A marketing firm has been criticized for using local homeless people as wireless transmitters at the massive music, film, and technology conference South by Southwest in Austin, Tex., according to The New York Times.
In what it called a “charitable experiment,” BBH Labs gave donations to 13 residents of an Austin shelter in exchange for their being equipped with mobile Wi-Fi devices to enable Internet access in densely packed areas of SXSW, as the event is commonly known. The participants were paid $20 a day and were allowed to keep whatever gifts they received from conference-goers.
Tech bloggers and commenters on the BBH Labs Web site widely derided the arrangement, which was due to end Monday, as exploitative and thoughtless.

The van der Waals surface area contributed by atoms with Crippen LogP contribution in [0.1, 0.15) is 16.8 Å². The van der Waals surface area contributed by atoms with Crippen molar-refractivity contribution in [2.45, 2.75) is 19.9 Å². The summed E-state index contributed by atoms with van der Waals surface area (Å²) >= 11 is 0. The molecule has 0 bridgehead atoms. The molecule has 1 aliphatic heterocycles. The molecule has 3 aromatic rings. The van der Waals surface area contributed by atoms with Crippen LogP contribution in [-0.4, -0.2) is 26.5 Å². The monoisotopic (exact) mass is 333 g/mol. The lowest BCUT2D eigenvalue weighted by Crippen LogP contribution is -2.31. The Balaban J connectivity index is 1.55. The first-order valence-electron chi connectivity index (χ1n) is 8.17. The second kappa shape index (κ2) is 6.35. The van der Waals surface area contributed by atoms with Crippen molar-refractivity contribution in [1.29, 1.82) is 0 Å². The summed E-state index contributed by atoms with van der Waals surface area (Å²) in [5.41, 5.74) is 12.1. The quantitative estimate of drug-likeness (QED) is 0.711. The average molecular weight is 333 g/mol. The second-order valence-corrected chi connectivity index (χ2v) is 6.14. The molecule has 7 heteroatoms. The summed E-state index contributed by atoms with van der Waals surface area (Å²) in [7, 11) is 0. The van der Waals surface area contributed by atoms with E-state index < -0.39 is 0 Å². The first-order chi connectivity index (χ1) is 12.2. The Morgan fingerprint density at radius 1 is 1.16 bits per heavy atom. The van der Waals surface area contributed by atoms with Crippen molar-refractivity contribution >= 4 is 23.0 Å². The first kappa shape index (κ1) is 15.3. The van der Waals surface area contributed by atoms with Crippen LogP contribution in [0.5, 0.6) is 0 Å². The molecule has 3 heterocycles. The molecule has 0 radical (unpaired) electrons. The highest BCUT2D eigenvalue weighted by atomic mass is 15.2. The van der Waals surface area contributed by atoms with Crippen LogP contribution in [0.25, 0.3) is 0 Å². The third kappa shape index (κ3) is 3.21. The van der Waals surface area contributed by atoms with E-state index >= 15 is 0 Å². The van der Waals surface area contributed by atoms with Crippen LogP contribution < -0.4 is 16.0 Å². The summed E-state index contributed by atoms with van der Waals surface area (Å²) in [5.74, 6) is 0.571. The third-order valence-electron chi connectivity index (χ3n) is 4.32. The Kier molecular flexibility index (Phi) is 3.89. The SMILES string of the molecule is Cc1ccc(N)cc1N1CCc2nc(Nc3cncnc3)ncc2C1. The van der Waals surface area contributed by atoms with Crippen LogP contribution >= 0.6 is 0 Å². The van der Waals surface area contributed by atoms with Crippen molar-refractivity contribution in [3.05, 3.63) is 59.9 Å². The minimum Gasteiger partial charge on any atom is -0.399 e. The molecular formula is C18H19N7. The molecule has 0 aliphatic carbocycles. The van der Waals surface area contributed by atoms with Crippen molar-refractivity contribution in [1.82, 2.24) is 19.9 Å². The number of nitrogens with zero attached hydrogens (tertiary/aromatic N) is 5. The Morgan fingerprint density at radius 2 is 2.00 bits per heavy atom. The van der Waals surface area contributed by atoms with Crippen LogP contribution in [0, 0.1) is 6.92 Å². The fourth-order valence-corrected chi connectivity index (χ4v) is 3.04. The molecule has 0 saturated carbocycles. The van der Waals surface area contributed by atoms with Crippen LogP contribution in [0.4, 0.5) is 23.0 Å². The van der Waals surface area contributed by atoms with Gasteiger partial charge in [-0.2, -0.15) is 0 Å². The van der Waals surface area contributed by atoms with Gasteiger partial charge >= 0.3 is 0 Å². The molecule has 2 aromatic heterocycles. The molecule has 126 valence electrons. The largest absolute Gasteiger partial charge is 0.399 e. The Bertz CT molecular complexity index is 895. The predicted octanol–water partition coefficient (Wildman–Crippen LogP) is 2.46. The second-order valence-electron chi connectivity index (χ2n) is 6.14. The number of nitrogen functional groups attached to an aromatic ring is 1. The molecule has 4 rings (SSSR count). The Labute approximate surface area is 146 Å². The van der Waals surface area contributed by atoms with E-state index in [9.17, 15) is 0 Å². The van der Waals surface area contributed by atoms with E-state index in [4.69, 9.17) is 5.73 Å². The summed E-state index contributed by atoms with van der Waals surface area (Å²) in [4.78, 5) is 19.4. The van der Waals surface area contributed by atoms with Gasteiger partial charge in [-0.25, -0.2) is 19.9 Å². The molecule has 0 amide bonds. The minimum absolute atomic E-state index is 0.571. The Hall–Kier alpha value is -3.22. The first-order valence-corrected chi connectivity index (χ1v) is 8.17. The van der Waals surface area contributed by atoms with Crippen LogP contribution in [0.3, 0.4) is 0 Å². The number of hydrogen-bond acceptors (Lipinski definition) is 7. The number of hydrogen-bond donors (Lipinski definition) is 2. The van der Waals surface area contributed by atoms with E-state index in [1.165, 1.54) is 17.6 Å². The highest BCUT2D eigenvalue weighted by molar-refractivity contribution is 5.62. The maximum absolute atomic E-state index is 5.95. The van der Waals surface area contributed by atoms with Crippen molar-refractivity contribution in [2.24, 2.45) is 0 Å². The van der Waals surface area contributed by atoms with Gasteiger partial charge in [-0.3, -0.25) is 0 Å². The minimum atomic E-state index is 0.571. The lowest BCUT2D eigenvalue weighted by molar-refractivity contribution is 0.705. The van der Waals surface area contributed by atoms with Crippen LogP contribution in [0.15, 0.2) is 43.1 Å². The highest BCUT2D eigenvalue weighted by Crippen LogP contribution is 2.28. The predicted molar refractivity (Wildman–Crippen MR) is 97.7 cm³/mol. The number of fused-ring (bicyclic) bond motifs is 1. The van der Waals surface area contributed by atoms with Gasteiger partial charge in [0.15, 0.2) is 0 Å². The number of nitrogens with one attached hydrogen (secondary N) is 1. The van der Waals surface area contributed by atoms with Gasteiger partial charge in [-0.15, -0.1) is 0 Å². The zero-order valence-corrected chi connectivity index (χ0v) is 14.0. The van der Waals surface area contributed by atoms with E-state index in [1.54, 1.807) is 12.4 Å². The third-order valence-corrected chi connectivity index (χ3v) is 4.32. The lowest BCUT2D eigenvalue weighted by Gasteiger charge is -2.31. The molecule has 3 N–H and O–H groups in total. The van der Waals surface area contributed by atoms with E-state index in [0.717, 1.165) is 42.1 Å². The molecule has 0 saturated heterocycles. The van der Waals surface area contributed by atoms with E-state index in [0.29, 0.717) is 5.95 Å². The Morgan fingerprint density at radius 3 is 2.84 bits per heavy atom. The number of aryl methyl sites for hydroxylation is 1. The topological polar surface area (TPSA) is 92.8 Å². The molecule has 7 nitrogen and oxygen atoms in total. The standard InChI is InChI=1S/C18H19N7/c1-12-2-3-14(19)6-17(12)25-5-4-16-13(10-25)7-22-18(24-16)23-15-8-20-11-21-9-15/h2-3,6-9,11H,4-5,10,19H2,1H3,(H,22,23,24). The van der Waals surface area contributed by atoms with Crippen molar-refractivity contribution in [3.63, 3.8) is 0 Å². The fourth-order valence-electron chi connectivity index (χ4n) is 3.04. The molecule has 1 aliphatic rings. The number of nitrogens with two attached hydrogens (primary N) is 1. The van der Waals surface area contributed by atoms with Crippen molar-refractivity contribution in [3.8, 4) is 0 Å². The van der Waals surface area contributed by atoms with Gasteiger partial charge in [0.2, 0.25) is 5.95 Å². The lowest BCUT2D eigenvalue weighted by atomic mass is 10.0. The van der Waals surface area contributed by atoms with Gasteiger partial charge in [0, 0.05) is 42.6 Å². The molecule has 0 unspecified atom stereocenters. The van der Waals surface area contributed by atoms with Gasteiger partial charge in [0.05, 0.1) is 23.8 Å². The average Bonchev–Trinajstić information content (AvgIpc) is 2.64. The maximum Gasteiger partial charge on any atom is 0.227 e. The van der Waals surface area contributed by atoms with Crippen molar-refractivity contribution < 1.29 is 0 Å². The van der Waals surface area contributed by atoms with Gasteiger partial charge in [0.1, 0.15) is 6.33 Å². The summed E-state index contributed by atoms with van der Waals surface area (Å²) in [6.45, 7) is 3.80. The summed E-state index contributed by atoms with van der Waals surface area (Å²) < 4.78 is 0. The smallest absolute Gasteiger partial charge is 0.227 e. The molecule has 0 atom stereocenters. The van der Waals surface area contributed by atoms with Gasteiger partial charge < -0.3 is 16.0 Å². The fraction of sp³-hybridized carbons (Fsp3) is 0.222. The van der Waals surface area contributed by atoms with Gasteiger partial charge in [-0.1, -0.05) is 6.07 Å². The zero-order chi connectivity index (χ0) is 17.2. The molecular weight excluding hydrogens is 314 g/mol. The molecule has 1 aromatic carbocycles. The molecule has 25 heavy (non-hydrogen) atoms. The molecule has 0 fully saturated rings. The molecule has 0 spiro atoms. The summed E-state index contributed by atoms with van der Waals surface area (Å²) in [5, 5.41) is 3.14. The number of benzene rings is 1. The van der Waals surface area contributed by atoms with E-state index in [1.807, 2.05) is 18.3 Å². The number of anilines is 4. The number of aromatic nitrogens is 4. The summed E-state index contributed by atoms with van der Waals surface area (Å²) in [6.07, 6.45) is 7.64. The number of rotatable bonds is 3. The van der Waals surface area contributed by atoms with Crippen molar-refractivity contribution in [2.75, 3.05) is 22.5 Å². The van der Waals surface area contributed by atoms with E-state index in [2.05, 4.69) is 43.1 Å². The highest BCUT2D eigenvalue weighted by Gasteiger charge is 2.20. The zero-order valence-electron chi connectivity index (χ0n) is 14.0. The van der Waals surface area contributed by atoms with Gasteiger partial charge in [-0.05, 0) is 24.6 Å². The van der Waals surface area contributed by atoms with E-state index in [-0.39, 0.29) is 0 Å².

Saneel Radia of BBH Labs said the effort was based on the model of homeless vendors in many cities selling newspapers on the street and was intended “to raise awareness by giving homeless people a way to engage with mainstream society and talk to people.”
Some of the homeless participants and officials of Front Steps, the participating shelter, defended the project. “It’s an employment opportunity, regardless of who is offering it,” said Mitchell Gibbs, the shelter’s director of development.